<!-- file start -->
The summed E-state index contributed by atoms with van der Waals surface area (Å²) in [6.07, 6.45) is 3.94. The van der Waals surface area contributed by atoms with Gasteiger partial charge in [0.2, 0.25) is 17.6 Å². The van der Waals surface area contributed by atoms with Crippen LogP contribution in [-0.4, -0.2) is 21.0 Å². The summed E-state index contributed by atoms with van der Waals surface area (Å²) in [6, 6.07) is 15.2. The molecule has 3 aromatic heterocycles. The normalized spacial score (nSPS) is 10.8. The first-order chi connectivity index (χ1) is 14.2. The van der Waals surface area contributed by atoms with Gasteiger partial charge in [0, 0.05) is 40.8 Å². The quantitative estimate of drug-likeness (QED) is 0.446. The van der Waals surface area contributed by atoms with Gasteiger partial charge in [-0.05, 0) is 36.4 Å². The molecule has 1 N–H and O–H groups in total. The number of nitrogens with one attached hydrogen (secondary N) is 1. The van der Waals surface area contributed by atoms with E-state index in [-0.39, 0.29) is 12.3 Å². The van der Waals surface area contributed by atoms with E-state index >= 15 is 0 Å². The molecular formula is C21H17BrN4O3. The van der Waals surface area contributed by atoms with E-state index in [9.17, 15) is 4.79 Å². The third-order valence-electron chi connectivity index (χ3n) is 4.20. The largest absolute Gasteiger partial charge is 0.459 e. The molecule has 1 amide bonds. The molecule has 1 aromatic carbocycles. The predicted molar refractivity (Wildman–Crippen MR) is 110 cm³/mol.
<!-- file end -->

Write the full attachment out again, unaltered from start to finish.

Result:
The summed E-state index contributed by atoms with van der Waals surface area (Å²) in [6.07, 6.45) is 3.94. The van der Waals surface area contributed by atoms with Gasteiger partial charge in [0.2, 0.25) is 17.6 Å². The van der Waals surface area contributed by atoms with Crippen LogP contribution in [-0.4, -0.2) is 21.0 Å². The summed E-state index contributed by atoms with van der Waals surface area (Å²) in [6, 6.07) is 15.2. The molecule has 3 aromatic heterocycles. The normalized spacial score (nSPS) is 10.8. The first-order chi connectivity index (χ1) is 14.2. The van der Waals surface area contributed by atoms with Gasteiger partial charge in [0, 0.05) is 40.8 Å². The quantitative estimate of drug-likeness (QED) is 0.446. The van der Waals surface area contributed by atoms with Gasteiger partial charge in [-0.05, 0) is 36.4 Å². The molecule has 1 N–H and O–H groups in total. The number of nitrogens with one attached hydrogen (secondary N) is 1. The van der Waals surface area contributed by atoms with E-state index in [-0.39, 0.29) is 12.3 Å². The van der Waals surface area contributed by atoms with E-state index >= 15 is 0 Å². The molecular formula is C21H17BrN4O3. The van der Waals surface area contributed by atoms with E-state index in [9.17, 15) is 4.79 Å². The third-order valence-electron chi connectivity index (χ3n) is 4.20. The largest absolute Gasteiger partial charge is 0.459 e. The molecule has 1 amide bonds. The molecule has 1 aromatic carbocycles. The predicted molar refractivity (Wildman–Crippen MR) is 110 cm³/mol.